Lehigh Gas Partners LP (NYSE:LGP) made its public debut on Thursday, October 25th. Shares of the limited partnership ended their first day with gains of 1.1% at $20.23 per share.
The Public Offering
Lehigh Gas Partners is a limited partnership which focuses on the wholesale distribution of motor fuels and real estate used in the distribution of these fuels. For the full year of 2011, the company distributed 562 million gallons of motor fuels to 575 sites. Lehigh's activities are based in the Northeast of the US.
Lehigh Gas sold 6.0 million shares for $20 a piece. Lehigh raised $120 million in gross proceeds in the offering process. Based on the offer price of $20.00, the partnership is valued at $300 million.
The offering took place at the midpoint of the preliminary offer range. The firm and its bankers set a preliminary $19-$21 price range. All shares were sold by the partnership.
In total, 40% of the limited partnership's shares outstanding were offered. At Friday's closing price of $20.84 per share, the firm is valued at $313 million.
The major banks that brought the company public were Raymond James, Oppenheimer, Janney Montgomery and Wunderlich Securities.
Lehigh Gas Partners distributes motor fuels to some 728 sites, as of June 2012. This includes 120 sites leased from an affiliate of Getty in May of this year. The company is one of the largest independent distributors for Exxon Mobil, BP, Shell and Valero. Some 229 sites are owned by independent dealers, 283 sites will be operated with LGO, and 149 sites are owned or leased by the partnership.
The partnership reported total revenues of $1.63 billion for 2011, up 36.0% on the year before. The company reported a net profit of $9.9 million, compared to a loss of $5.0 million the year before. Income from continuing operations rose from $1.6 million in 2010 to $10.8 million in 2011.
For the first six months of 2012, the partnership generated revenues of $874.1 million, up 11.2% on the year. The company reported a net loss of $1.8 million for the period, compared to a profit of $2.0 million last year.
Lehigh intends to use the $120 million of gross proceeds of the offering to repay $57.9 million of debt outstanding under the a new credit facility. The company will use another $47 million to pay off mortgage notes and make a cash distribution to Topper Group as a reimbursement for capital expenditures, among others.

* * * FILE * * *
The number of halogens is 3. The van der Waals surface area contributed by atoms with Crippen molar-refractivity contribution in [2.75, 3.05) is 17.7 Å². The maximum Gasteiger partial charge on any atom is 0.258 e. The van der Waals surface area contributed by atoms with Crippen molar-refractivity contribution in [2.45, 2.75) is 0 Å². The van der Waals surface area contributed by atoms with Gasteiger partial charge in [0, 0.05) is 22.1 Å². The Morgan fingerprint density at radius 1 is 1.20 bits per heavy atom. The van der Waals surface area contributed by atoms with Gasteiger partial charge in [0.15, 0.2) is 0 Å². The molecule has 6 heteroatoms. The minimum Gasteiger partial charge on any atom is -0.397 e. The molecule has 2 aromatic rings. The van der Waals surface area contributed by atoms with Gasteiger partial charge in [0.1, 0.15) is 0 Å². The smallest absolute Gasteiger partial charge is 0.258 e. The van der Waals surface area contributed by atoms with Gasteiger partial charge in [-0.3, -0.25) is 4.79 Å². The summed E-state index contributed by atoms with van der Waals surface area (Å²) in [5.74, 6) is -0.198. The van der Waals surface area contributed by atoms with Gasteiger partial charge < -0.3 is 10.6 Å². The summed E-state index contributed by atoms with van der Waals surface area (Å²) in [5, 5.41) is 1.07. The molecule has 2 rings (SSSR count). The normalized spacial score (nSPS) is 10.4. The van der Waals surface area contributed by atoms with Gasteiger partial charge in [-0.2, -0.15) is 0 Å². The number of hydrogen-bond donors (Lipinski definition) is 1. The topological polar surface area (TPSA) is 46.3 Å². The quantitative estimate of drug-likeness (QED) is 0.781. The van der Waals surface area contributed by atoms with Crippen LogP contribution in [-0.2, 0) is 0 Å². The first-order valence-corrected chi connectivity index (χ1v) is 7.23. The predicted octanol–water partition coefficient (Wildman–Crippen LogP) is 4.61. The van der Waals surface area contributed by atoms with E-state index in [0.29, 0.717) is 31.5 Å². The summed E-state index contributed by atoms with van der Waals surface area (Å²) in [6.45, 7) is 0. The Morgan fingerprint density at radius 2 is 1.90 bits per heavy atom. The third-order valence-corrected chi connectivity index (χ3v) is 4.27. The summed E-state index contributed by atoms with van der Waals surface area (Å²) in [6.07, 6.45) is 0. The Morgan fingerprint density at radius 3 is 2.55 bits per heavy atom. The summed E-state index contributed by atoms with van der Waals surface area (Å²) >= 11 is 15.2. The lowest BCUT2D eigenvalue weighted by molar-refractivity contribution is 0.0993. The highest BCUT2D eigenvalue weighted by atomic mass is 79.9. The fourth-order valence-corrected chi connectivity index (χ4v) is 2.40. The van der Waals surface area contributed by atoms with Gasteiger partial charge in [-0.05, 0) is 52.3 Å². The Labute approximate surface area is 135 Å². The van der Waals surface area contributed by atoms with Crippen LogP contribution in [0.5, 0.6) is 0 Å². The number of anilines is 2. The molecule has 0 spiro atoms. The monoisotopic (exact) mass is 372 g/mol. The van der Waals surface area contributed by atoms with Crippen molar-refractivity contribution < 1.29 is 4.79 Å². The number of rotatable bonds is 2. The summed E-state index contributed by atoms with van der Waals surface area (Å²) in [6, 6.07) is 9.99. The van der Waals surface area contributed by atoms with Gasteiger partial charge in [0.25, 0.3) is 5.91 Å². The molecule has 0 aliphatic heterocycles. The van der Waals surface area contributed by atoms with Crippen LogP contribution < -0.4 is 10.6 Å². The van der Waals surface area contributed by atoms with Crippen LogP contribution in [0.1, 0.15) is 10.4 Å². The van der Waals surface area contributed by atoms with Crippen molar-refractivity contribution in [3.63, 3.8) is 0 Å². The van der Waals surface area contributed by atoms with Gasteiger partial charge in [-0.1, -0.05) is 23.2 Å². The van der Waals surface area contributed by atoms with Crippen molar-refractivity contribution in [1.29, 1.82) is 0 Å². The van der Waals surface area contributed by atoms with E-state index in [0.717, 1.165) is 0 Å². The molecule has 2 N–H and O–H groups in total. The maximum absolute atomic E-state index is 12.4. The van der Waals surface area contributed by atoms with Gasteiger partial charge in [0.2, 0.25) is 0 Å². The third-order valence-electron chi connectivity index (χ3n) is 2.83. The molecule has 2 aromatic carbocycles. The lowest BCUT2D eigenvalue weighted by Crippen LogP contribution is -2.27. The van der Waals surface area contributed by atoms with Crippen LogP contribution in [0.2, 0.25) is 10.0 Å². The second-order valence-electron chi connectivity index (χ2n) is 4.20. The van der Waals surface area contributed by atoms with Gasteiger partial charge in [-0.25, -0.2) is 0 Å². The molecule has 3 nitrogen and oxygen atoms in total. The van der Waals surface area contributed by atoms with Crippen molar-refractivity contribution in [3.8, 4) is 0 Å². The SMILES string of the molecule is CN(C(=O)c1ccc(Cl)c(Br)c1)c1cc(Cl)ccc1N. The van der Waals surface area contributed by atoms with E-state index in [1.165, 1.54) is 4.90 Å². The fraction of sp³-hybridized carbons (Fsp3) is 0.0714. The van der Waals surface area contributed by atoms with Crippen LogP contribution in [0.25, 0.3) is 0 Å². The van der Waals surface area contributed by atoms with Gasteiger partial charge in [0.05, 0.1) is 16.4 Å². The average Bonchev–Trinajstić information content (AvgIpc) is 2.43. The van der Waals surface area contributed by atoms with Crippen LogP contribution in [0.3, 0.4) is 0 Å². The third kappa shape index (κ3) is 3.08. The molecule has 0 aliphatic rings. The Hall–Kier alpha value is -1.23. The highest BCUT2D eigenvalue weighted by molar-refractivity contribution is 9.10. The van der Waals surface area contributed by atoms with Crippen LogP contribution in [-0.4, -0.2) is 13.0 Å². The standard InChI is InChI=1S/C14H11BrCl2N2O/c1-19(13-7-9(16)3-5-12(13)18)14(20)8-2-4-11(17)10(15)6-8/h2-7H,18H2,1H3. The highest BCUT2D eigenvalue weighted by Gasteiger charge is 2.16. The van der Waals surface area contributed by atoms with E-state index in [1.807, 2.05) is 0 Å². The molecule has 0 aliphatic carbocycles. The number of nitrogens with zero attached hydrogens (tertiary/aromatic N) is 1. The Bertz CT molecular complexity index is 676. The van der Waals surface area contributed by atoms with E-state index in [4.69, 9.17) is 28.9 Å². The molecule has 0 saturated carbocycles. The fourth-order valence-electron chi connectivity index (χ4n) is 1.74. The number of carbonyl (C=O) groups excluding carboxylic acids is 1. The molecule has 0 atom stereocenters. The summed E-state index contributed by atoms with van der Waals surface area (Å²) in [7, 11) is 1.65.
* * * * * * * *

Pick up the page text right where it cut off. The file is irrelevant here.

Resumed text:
The partnership operates with $2.0 million in cash and equivalents. Lehigh has $158.7 million of long term debt outstanding, resulting in a net debt position of almost $157 million. The net debt position will fall to an estimated $95 million after the offering.
Based on a full year revenue estimate of $1.8 billion, the market values the firm at 0.2 times annual revenues. The company is expected to break-even for the full year; however, operating cash flows are expected to be positive. Based on 2011's annual EBITDA of $34.4 million, this values the firm at 9 times EBITDA.
The offering of Lehigh Gas Partners is a modest success. Shares rose 1.1% on their first trading day, and rose another 3.0% in Friday's trading session. As such, shares are trading some 4.2% above the midpoint of the initially guided price range.
Lehigh intends to make a minimum quarterly distribution of $0.4375 per share, for a current dividend yield of 8.4%.
The sentiment for energy limited partnerships has been very good, with many similar offering in recent weeks. In September, Summit Midstream Partners (SMLP) and Susser Petroleum Partners (SUSP) went public. On Friday, MPLX LP (NYSE:MPLX) had a successful public debut.
Limited Partnerships are special investment cases. Before investing, investors should consider the tax implications and specific risks to investing in limited partnerships. The current dividend yield of 8.4% of Lehigh Gas Partners LP is very generous, even for limited partnerships.
With interest rates at historically low levels, investors are searching for yield. The yield of the partnership is very high. The company has sufficient cash flows to support the dividend payout, and operate with modest leverage.
I remain on the sidelines despite the high dividend yield of the partnerships. The limited size of the company prevents me from investing in the partnership.